Rummel has seen too many people end up like Charles. Since 1981, PCJP has represented and advocated for incarcerated men and women — many sentenced to life terms for crimes they committed as children or young adults. Since 2008, PCJP has cosponsored or written nearly every juvenile justice and parole reform bill in California. “We believe in the power of hope,” Rummel says.
They saw in me what I didn’t see in myself. They were willing to see the best in me when the worst was more prevalent.Charles
Through PCJP, Rummel and Brennan work alongside law students, former clients and supporters to help people prepare for parole hearings and advocate for themselves. In the project’s 40 years, it has helped more than 150 people with life sentences gain their freedom and assisted more than 4,000 clients with other legal challenges. The project has offered more than 100 parole readiness programs in 20 California prisons. At one of these workshops, Charles met the people who would become his first friends in decades.
Rummel and Anna Faircloth-Feingold, a former PCJP student and one of the clinic’s supervising attorneys at the time, saw that Charles deeply wanted to change.
“When we met Charles, he was in a maximum-security yard, where it was very difficult to do the right thing,” Faircloth-Feingold says. “And Charles had done that, despite the odds and despite his environment. His commitment to rehabilitation and the authentic nature of his change were very clear from the beginning.”
Charles simply remembers the support he felt: “They saw in me what I didn’t see in myself. They were willing to see the best in me when the worst was more prevalent.”
USC Justice Reform Advocates Offer Glimmer of Hope
PCJP accepted Charles for representation, and law students and professors began their work with him. But it was a tough sell at first. In the beginning, he was skeptical of Faircloth-Feingold’s commitment to his case. He tried hard to figure out her motive.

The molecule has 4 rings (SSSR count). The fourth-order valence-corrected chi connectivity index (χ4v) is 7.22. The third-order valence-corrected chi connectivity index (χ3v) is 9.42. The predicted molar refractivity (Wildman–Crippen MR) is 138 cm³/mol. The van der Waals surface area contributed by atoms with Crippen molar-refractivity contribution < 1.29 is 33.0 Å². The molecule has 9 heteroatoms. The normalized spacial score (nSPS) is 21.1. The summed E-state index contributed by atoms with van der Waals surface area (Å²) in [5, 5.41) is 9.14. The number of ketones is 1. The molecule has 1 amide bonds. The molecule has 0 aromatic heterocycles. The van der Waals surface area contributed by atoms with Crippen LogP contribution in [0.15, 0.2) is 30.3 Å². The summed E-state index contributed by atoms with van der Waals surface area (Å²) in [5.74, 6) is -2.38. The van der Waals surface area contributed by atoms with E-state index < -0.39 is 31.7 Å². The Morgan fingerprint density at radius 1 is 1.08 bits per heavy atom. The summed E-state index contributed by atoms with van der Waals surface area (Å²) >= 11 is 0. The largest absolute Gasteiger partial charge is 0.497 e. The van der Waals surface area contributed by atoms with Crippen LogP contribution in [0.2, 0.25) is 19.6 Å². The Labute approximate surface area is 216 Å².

“Because of his life experience, it was unfamiliar for someone to be willing to help him without some angle or something that they were trying to get out of him,” she says.
Eventually, Charles agreed to let Faircloth-Feingold represent him at his first parole hearing. “They thought that I deserved a second chance, even when I didn’t,” he says.
In the intense hearing, he would have to relive his traumatic childhood before a commissioner, a deputy district attorney and correctional officers — all in a bid for freedom that could be turned down with the shake of a head. Until that day, his murder conviction was his only story. The USC law students and PCJP attorneys helped him talk about the rest of his life. Charles had to be ready to field questions about his crime, his upbringing, his healing and his humanity. He had to convince the parole board — and himself — that he was worth releasing.
He answered their questions, he respected their commands and he was honest, open and vulnerable. He expressed deep remorse for the suffering he brought to the victim and loved ones. For the first time in his life, he told his full story and advocated for himself.
When the decision came back — parole denied — it gutted him.
“He did everything right,” Faircloth-Feingold says. “You could just tell that the parole board was not interested in giving him a second chance, regardless.”
Returning to the prison yard, Charles felt defeated. The small hope he had carefully nurtured had vanished.
Then came the gentle licks at his ear.
Dog Rehab Program Brings Healing to All
Charles felt an instant connection with the damaged dogs he met through Paws For Life. They, too, had the fear-based aggression he used to keep people away for decades. They also knew neglect and abandonment, craved respect and dared to trust in those who believed they could change.